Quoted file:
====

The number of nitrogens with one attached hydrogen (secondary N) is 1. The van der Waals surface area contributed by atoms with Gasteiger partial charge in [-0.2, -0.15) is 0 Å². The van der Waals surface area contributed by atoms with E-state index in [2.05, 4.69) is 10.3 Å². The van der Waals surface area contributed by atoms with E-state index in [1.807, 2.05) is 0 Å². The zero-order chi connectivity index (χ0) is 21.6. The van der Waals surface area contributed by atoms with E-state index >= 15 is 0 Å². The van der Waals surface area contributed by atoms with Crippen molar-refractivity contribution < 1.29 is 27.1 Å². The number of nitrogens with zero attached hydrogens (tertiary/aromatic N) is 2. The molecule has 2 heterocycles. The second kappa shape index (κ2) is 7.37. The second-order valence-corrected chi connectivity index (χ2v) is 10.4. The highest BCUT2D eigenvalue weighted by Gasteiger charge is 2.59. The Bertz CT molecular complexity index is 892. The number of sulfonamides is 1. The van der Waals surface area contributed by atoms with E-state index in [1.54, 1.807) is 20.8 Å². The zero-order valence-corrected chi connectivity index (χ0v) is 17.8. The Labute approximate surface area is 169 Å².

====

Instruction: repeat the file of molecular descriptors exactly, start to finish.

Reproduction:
The number of nitrogens with one attached hydrogen (secondary N) is 1. The van der Waals surface area contributed by atoms with Gasteiger partial charge in [-0.2, -0.15) is 0 Å². The van der Waals surface area contributed by atoms with E-state index in [2.05, 4.69) is 10.3 Å². The van der Waals surface area contributed by atoms with E-state index in [1.807, 2.05) is 0 Å². The zero-order chi connectivity index (χ0) is 21.6. The van der Waals surface area contributed by atoms with E-state index >= 15 is 0 Å². The van der Waals surface area contributed by atoms with Crippen molar-refractivity contribution < 1.29 is 27.1 Å². The number of nitrogens with zero attached hydrogens (tertiary/aromatic N) is 2. The molecule has 2 heterocycles. The second kappa shape index (κ2) is 7.37. The second-order valence-corrected chi connectivity index (χ2v) is 10.4. The highest BCUT2D eigenvalue weighted by Gasteiger charge is 2.59. The Bertz CT molecular complexity index is 892. The number of sulfonamides is 1. The van der Waals surface area contributed by atoms with E-state index in [1.54, 1.807) is 20.8 Å². The zero-order valence-corrected chi connectivity index (χ0v) is 17.8. The Labute approximate surface area is 169 Å².